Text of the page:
Evaluation of primary epidermal lamellar density in the forefeet of near-term fetal Australian feral and domesticated horses.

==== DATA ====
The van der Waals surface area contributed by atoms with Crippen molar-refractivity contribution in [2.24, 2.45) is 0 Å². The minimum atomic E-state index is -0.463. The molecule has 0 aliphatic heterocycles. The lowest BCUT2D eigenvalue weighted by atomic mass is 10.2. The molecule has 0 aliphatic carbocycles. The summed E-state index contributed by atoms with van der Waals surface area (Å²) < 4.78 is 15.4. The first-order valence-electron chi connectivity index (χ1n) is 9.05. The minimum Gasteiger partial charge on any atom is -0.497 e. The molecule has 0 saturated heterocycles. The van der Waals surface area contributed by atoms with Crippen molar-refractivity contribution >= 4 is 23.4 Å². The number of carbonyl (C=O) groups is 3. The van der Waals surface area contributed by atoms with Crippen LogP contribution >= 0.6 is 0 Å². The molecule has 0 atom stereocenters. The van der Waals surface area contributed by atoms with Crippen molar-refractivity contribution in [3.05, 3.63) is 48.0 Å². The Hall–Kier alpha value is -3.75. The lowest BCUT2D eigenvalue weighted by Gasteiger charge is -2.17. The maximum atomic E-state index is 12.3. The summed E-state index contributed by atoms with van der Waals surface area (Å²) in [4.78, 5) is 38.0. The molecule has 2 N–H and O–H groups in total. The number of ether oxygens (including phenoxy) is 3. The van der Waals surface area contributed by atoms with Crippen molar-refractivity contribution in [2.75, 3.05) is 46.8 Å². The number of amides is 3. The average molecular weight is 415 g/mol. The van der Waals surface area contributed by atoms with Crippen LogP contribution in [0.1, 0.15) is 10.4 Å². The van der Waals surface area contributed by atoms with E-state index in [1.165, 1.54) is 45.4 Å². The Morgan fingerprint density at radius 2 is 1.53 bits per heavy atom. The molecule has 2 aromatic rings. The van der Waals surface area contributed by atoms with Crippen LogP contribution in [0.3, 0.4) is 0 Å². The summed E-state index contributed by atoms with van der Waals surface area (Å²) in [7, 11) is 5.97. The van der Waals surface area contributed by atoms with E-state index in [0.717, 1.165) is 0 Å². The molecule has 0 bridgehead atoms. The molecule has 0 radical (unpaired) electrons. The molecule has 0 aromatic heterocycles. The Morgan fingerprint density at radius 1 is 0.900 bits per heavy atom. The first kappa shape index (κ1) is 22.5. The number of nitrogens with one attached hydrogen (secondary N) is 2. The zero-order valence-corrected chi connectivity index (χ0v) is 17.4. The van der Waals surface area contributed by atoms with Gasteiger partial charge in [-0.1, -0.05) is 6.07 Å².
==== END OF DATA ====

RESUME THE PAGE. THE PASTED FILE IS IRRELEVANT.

Objective - To investigate the density of the primary epidermal lamellae (PEL) around the solar circumference of the forefeet of near-term fetal feral and nonferal (ie, domesticated) horses. Sample - Left forefeet from near-term Australian feral (n=14) and domesticated (4) horse fetuses. Procedures - Near-term feral horse fetuses were obtained from culled mares within 10 minutes of death; fetuses that had died in utero 2 weeks prior to anticipated birth date and were delivered from live Thoroughbred mares were also obtained. Following disarticulation at the carpus, the left forefoot of each fetus was frozen during dissection and data collection. In a standard section of each hoof, the stratum internum PEL density was calculated at the midline center (12 o'clock) and the medial and lateral break-over points (11 and 1 o'clock), toe quarters (10 and 2 o'clock), and quarters (4 and 6 o'clock). Values for matching lateral and medial zones were averaged and expressed as 1 density. Density differences at the 4 locations between the feral and domesticated horse feet were assessed by use of imaging software analysis. Results - In fetal domesticated horse feet, PEL density did not differ among the 4 locations. In fetal feral horse feet, PEL density differed significantly among locations, with a pattern of gradual reduction from the dorsal to the palmar aspect of the foot. The PEL density distribution differed significantly between fetal domesticated and feral horse feet. Conclusions and Clinical Relevance - Results indicated that PEL density distribution differs between fetal feral and domesticated horse feet, suggestive of an adaptation of feral horses to environment challenges.